It may seem like a long time, but the start of the 2014 World Cup in Brazil is little more than 18 months away.
England manager Roy Hodgson only has around a dozen matches between now and when he has to pick his final 23-man squad for the tournament, which kicks off in São Paulo on June 12.
Between now and then some young players will emerge while other players will find themselves out of the international picture, either by their own choice or by the boss's.
Here is how the list of 23 players boarding the flight to South America could look, bearing in mind the many unpredictable circumstances which may change in the intervening period. Feel free to add your own thoughts on who will be in or out below.
Despite a few wobbly moments in recent weeks, Joe Hart remains firmly placed as England's No.1. It would take an almighty fall from grace for the Manchester City keeper to drop not only from the starting lineup but from the squad entirely.
Hodgson picked Celtic keeper Fraser Forster in his last squad for the recent double-header of World Cup qualifiers before he caught the eye with his fine display in the famous Champions League win over Barcelona, so he clearly rates him.
Likewise, Birmingham City keeper Jack Butland was a surprise selection for the Euro 2012 squad despite, like Forster, having never played in the Premier League. Butland would have to earn a move to the top flight by the summer at the very latest, but it is clear he is already on Hodgson's radar.
With John Terry retired from international football, England is in need of a new regular centre-back pairing. Currently the fight is between two out of trio Joleon Lescott, Gary Cahill and Phil Jagielka.
There is also a clutch of players who will have their eye that fourth and final spot in the squad for a dedicated central defender. Ryan Shawcross, Phil Jones and Steven Caulker will all have realistic hopes of claiming it. However, Manchester United's Chris Smalling gets the nod here—assuming he fully overcomes his injury problems—by virtue of his adaptability and his previous working relationship with Hodgson, who plucked him from obscurity at Maidstone to sign him for Fulham.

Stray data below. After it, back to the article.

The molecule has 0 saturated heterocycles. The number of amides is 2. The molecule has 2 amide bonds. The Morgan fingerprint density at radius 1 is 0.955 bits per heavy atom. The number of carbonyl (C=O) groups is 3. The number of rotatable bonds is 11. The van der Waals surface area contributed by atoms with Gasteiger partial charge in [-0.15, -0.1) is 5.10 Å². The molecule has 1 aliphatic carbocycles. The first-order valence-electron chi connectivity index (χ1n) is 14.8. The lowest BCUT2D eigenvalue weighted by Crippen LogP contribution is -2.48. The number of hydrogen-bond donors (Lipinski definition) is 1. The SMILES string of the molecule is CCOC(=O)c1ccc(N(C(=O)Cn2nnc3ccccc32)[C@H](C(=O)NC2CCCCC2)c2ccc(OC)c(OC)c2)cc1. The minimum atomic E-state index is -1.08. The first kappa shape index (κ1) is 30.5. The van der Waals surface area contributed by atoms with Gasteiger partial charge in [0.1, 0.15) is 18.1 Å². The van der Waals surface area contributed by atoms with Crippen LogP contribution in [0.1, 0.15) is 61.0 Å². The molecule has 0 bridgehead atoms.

Ashley Cole will be 32 and—barring any further fallouts with the FA—have well over 100 caps by the time the flight to Brazil is boarding, but at the moment it seems that he and Leighton Baines remain England's two best left-backs, especially if Kieran Gibbs' career continues to be so disrupted by injury.
Right-back for England has become a contest between Glen Johnson and Kyle Walker, but once Martin Kelly recovers from his long-term injury he will competing with Johnson for a right-back berth for both club and country, and if he progresses as much as his early promise suggests he may just have the edge.
As England captain, Steven Gerrard has been arguably England's best player at the last two tournaments, and he will be the first name on Hodgson's squad list.
Tom Cleverley has started all of England's five games since Euro 2012 while Jack Wilshere's eagerly-awaited return after more than a year out injured is a sign of how valued he is by everyone in England, fans and coaches alike.
Scott Parker could travel if another, young defensive midfielder of equal calibre does not merge between now and 2014, and Ashley Young's versatility should also see him on the plane provided he is still playing regularly for Manchester United.
Alex Oxlade-Chamberlain has already started for England at a major tournament and acquitted himself well and he, along with the exciting young talents of Raheem Sterling and Wilfried Zaha, means that Theo Walcott's decision over signing a new contract at Arsenal or not is absolutely key to his future international prospects.
Even though he has not delivered at a tournament since his major finals debut at Euro 2004, Wayne Rooney will surely be making the journey in 2014 as England's best forward, just as he is today.
His Manchester United teammate Danny Welbeck is currently the only other English striker playing at one of the top four clubs, and he showed his worth to Hodgson and England at Euro 2012.
Andy Carroll is likely to be sold by Liverpool next summer if not before, and regular football in a team suited to his skill set, which is unique among the strikers available to Hodgson, should see him included in the squad.
The paucity of young, quality strikers in the English top flight means that the final place among the forwards could be fought for between two men who will be in their 30s by the time the tournament rolls around—Jermain Defoe and Darren Bent. Unless Bent can end his current malaise at Aston Villa, Defoe could get the chance to score at a second successive World Cup.